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The Brindle Room


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#16 TaliesinNYC

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Posted 15 March 2010 - 02:01 PM

QUOTE(Suzanne F @ Mar 10 2010, 03:53 AM) View Post
$23 for CHICKEN FRIED STEAK?!?!?!?!? blink.gif



Huh?

It's just steak, isn't it? With breading.

There's something I'm not getting.

#17 TaliesinNYC

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Posted 15 March 2010 - 02:02 PM

Can you tell me what a "procini" is? smile.gif

#18 ghostrider

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Posted 15 March 2010 - 04:15 PM

QUOTE(TaliesinNYC @ Mar 15 2010, 10:02 AM) View Post
Can you tell me what a "procini" is? smile.gif

It's the counterpart to the "anticini."
It was hard to avoid the feeling that somebody, somewhere, was missing the point. I couldn't even be sure that it wasn't me. - Douglas Adams

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#19 Suzanne F

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Posted 15 March 2010 - 10:11 PM

Not even. Think: the cheapest possible cut of beef you can find, coated in flour, beaten to a pulp (literally), coated again, and then fried in grease. Pour off most of the grease from the skillet, add more seasoned flour, whisk in milk, and boil. Voilą: CFS! blink.gif
I don't care how many people it feeds; it's cheap cheap cheap food (and a waste to make it with anything better than chuck). Part of its appeal is in its trashiness. You should read Liz Smith waxing eloquent about it. laugh.gif
QUOTE(TaliesinNYC @ Mar 15 2010, 10:01 AM) View Post
QUOTE(Suzanne F @ Mar 10 2010, 03:53 AM) View Post
$23 for CHICKEN FRIED STEAK?!?!?!?!? blink.gif



Huh?

It's just steak, isn't it? With breading.

There's something I'm not getting.

I don't want to seem obsessed with this, but . . . -- Sneakeater, August 13, 2014

 

notorious stickler -- NY Times
deeply annoying and nitpicking -- Molly O'Neill, One Big Table


#20 TaliesinNYC

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Posted 15 March 2010 - 10:30 PM

blech

sorry I asked...hah.

poutine seems to be the new "in" food for 2010.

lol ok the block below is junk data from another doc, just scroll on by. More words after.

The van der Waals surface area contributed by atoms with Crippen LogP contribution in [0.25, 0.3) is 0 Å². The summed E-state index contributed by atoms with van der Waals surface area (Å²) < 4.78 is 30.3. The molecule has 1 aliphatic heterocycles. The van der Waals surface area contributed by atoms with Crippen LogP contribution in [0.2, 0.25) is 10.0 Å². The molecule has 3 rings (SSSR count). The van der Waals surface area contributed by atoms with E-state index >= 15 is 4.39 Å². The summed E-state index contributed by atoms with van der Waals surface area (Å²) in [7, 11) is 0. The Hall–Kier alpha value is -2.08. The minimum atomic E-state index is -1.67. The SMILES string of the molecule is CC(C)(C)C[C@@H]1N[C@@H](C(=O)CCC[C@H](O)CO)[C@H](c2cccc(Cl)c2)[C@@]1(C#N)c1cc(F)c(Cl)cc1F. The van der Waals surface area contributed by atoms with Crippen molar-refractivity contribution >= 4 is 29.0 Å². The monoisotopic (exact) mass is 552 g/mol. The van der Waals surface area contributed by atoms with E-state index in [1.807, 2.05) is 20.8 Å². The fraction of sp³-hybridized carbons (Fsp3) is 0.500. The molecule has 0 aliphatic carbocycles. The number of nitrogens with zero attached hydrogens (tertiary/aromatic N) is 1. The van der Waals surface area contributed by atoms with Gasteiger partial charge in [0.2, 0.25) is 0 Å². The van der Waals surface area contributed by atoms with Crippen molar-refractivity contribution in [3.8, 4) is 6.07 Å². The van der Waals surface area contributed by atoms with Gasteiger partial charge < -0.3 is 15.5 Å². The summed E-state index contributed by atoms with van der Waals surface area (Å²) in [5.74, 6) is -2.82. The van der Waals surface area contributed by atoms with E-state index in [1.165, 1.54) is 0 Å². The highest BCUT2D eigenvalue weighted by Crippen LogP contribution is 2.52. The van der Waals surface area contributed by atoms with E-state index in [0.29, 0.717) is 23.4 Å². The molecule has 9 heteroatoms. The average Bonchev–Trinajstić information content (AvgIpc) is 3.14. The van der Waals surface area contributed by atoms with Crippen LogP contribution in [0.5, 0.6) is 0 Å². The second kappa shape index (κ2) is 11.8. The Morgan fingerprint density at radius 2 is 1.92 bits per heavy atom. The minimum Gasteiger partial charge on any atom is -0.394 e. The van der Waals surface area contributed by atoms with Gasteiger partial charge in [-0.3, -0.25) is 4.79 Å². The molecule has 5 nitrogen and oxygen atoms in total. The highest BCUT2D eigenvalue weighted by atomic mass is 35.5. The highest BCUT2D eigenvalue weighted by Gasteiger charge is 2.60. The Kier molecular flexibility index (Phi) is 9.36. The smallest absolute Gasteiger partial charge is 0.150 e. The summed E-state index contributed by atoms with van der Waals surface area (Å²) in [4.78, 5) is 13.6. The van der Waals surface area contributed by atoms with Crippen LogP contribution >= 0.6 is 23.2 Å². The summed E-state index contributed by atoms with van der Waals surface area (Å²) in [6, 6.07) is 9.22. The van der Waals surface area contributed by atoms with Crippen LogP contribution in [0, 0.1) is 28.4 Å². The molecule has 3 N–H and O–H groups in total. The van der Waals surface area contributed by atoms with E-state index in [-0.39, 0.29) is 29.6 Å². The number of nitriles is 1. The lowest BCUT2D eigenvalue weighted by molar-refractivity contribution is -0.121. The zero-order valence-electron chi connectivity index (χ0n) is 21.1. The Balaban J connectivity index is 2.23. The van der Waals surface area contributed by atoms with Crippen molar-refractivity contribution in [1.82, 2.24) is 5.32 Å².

I had to look up potted shrimp. ick. why anyone would take lovely shrimp and drown them in nutmeg/mace is odd to me.

#21 StephanieL

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Posted 16 March 2010 - 01:19 PM

If you're really curious about chicken-fried steak, get it at Cowgirl on Hudson Street. It's cheaper there and you can wallow in the kitschy decor.
"Socialism never took root in America because the poor see themselves not as an exploited proletariat but as temporarily embarrassed millionaires." --John Steinbeck


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#22 Anthony Bonner

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Posted 16 March 2010 - 01:49 PM

QUOTE(TaliesinNYC @ Mar 15 2010, 06:30 PM) View Post
.

I had to look up potted shrimp. ick. why anyone would take lovely shrimp and drown them in nutmeg/mace is odd to me.

Its normally made with much smaller shrimp then you are used to seeing in the us.

see here
Why not mayo?

#23 Daisy

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Posted 16 March 2010 - 03:05 PM

QUOTE(Anthony Bonner @ Mar 16 2010, 09:49 AM) View Post
QUOTE(TaliesinNYC @ Mar 15 2010, 06:30 PM) View Post
.

I had to look up potted shrimp. ick. why anyone would take lovely shrimp and drown them in nutmeg/mace is odd to me.

Its normally made with much smaller shrimp then you are used to seeing in the us.

see here

Yes, and can be made with larger shrimp if you chop them up sufficiently.

The potted shrimp at J Sheeky is quite wonderful.
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#24 Suzanne F

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Posted 16 March 2010 - 04:39 PM